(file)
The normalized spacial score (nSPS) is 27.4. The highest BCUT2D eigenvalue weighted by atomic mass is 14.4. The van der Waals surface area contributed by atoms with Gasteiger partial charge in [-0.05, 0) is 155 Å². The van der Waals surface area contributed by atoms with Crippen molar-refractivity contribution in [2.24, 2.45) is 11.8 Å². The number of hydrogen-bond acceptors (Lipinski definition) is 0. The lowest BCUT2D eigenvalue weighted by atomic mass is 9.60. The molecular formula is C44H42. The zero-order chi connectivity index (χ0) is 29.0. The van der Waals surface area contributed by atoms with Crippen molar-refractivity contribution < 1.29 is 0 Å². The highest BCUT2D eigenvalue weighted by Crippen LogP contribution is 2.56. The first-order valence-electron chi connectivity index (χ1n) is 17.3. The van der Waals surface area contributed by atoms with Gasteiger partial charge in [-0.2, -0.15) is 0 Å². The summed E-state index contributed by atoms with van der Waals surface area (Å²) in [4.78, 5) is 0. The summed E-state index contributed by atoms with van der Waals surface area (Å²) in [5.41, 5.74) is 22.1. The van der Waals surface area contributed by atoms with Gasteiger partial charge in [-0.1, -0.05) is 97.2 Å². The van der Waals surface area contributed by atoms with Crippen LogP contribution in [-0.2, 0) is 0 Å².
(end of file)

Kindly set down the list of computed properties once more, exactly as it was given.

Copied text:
The normalized spacial score (nSPS) is 27.4. The highest BCUT2D eigenvalue weighted by atomic mass is 14.4. The van der Waals surface area contributed by atoms with Gasteiger partial charge in [-0.05, 0) is 155 Å². The van der Waals surface area contributed by atoms with Crippen molar-refractivity contribution in [2.24, 2.45) is 11.8 Å². The number of hydrogen-bond acceptors (Lipinski definition) is 0. The lowest BCUT2D eigenvalue weighted by atomic mass is 9.60. The molecular formula is C44H42. The zero-order chi connectivity index (χ0) is 29.0. The van der Waals surface area contributed by atoms with Crippen molar-refractivity contribution < 1.29 is 0 Å². The highest BCUT2D eigenvalue weighted by Crippen LogP contribution is 2.56. The first-order valence-electron chi connectivity index (χ1n) is 17.3. The van der Waals surface area contributed by atoms with Gasteiger partial charge in [-0.2, -0.15) is 0 Å². The summed E-state index contributed by atoms with van der Waals surface area (Å²) in [4.78, 5) is 0. The summed E-state index contributed by atoms with van der Waals surface area (Å²) in [5.41, 5.74) is 22.1. The van der Waals surface area contributed by atoms with Gasteiger partial charge in [-0.1, -0.05) is 97.2 Å². The van der Waals surface area contributed by atoms with Crippen LogP contribution in [-0.2, 0) is 0 Å².